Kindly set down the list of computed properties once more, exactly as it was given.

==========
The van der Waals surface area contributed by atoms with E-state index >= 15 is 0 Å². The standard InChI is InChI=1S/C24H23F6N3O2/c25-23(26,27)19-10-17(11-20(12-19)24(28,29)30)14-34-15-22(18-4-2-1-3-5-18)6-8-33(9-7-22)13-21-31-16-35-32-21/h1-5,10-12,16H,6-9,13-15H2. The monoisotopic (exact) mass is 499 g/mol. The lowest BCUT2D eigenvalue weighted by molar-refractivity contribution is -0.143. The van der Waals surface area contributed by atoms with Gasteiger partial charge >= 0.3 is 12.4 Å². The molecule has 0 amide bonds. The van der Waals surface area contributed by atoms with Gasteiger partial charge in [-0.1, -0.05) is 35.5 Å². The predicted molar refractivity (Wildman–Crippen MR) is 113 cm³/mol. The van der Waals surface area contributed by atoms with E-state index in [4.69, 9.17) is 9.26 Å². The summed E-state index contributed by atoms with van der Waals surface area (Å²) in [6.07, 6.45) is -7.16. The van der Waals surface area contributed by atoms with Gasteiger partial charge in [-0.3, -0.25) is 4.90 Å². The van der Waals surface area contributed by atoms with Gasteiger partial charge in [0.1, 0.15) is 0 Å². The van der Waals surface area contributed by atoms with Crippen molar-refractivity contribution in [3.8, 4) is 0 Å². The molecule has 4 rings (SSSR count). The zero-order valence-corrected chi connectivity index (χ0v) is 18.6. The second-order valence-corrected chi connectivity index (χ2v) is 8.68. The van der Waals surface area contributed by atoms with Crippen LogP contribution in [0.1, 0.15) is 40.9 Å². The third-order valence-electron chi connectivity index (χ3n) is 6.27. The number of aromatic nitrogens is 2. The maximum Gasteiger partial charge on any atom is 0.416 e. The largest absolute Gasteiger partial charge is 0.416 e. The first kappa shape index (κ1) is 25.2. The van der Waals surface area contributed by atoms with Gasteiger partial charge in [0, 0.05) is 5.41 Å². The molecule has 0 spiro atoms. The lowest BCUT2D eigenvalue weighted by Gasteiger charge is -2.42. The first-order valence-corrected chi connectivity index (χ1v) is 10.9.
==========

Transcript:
The van der Waals surface area contributed by atoms with E-state index >= 15 is 0 Å². The standard InChI is InChI=1S/C24H23F6N3O2/c25-23(26,27)19-10-17(11-20(12-19)24(28,29)30)14-34-15-22(18-4-2-1-3-5-18)6-8-33(9-7-22)13-21-31-16-35-32-21/h1-5,10-12,16H,6-9,13-15H2. The monoisotopic (exact) mass is 499 g/mol. The lowest BCUT2D eigenvalue weighted by molar-refractivity contribution is -0.143. The van der Waals surface area contributed by atoms with Gasteiger partial charge >= 0.3 is 12.4 Å². The molecule has 0 amide bonds. The van der Waals surface area contributed by atoms with Gasteiger partial charge in [-0.1, -0.05) is 35.5 Å². The predicted molar refractivity (Wildman–Crippen MR) is 113 cm³/mol. The van der Waals surface area contributed by atoms with E-state index in [4.69, 9.17) is 9.26 Å². The summed E-state index contributed by atoms with van der Waals surface area (Å²) in [6.07, 6.45) is -7.16. The van der Waals surface area contributed by atoms with Gasteiger partial charge in [-0.3, -0.25) is 4.90 Å². The van der Waals surface area contributed by atoms with Gasteiger partial charge in [0.1, 0.15) is 0 Å². The van der Waals surface area contributed by atoms with Crippen molar-refractivity contribution in [3.8, 4) is 0 Å². The molecule has 4 rings (SSSR count). The zero-order valence-corrected chi connectivity index (χ0v) is 18.6. The second-order valence-corrected chi connectivity index (χ2v) is 8.68. The van der Waals surface area contributed by atoms with Crippen LogP contribution in [0.1, 0.15) is 40.9 Å². The third-order valence-electron chi connectivity index (χ3n) is 6.27. The number of aromatic nitrogens is 2. The maximum Gasteiger partial charge on any atom is 0.416 e. The largest absolute Gasteiger partial charge is 0.416 e. The first kappa shape index (κ1) is 25.2. The van der Waals surface area contributed by atoms with Gasteiger partial charge in [0, 0.05) is 5.41 Å². The molecule has 0 spiro atoms. The lowest BCUT2D eigenvalue weighted by Gasteiger charge is -2.42. The first-order valence-corrected chi connectivity index (χ1v) is 10.9.